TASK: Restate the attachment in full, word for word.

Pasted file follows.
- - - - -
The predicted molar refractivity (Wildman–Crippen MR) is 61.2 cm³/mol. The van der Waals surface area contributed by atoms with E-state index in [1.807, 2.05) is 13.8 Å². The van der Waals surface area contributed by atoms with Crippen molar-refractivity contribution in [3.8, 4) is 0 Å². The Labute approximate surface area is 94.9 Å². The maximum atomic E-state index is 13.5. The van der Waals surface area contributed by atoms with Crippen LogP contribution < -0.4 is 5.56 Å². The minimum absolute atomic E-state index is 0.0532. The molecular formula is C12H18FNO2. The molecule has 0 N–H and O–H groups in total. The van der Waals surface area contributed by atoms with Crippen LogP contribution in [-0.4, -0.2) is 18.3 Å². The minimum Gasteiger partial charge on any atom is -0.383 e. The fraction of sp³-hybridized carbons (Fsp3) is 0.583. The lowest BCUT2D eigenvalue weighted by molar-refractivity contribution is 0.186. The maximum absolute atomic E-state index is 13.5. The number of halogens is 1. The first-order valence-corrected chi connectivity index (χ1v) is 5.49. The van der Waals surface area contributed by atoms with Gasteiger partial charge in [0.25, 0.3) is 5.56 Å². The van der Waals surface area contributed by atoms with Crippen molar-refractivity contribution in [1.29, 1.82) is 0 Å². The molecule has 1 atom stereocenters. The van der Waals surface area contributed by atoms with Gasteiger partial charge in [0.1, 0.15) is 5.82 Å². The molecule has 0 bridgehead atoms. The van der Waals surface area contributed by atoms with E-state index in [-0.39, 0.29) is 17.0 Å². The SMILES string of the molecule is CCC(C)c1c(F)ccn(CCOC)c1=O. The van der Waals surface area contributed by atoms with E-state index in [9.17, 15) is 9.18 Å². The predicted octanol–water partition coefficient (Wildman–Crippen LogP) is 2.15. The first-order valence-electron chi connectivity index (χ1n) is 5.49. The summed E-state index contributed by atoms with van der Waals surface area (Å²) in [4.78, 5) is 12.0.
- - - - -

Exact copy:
The predicted molar refractivity (Wildman–Crippen MR) is 61.2 cm³/mol. The van der Waals surface area contributed by atoms with E-state index in [1.807, 2.05) is 13.8 Å². The van der Waals surface area contributed by atoms with Crippen molar-refractivity contribution in [3.8, 4) is 0 Å². The Labute approximate surface area is 94.9 Å². The maximum atomic E-state index is 13.5. The van der Waals surface area contributed by atoms with Crippen LogP contribution < -0.4 is 5.56 Å². The minimum absolute atomic E-state index is 0.0532. The molecular formula is C12H18FNO2. The molecule has 0 N–H and O–H groups in total. The van der Waals surface area contributed by atoms with Crippen LogP contribution in [-0.4, -0.2) is 18.3 Å². The minimum Gasteiger partial charge on any atom is -0.383 e. The fraction of sp³-hybridized carbons (Fsp3) is 0.583. The lowest BCUT2D eigenvalue weighted by molar-refractivity contribution is 0.186. The maximum absolute atomic E-state index is 13.5. The number of halogens is 1. The first-order valence-corrected chi connectivity index (χ1v) is 5.49. The van der Waals surface area contributed by atoms with Gasteiger partial charge in [0.25, 0.3) is 5.56 Å². The van der Waals surface area contributed by atoms with Crippen molar-refractivity contribution in [1.29, 1.82) is 0 Å². The molecule has 1 atom stereocenters. The van der Waals surface area contributed by atoms with Gasteiger partial charge in [0.1, 0.15) is 5.82 Å². The molecule has 0 bridgehead atoms. The van der Waals surface area contributed by atoms with E-state index in [-0.39, 0.29) is 17.0 Å². The SMILES string of the molecule is CCC(C)c1c(F)ccn(CCOC)c1=O. The van der Waals surface area contributed by atoms with E-state index in [9.17, 15) is 9.18 Å². The predicted octanol–water partition coefficient (Wildman–Crippen LogP) is 2.15. The first-order valence-electron chi connectivity index (χ1n) is 5.49. The summed E-state index contributed by atoms with van der Waals surface area (Å²) in [4.78, 5) is 12.0.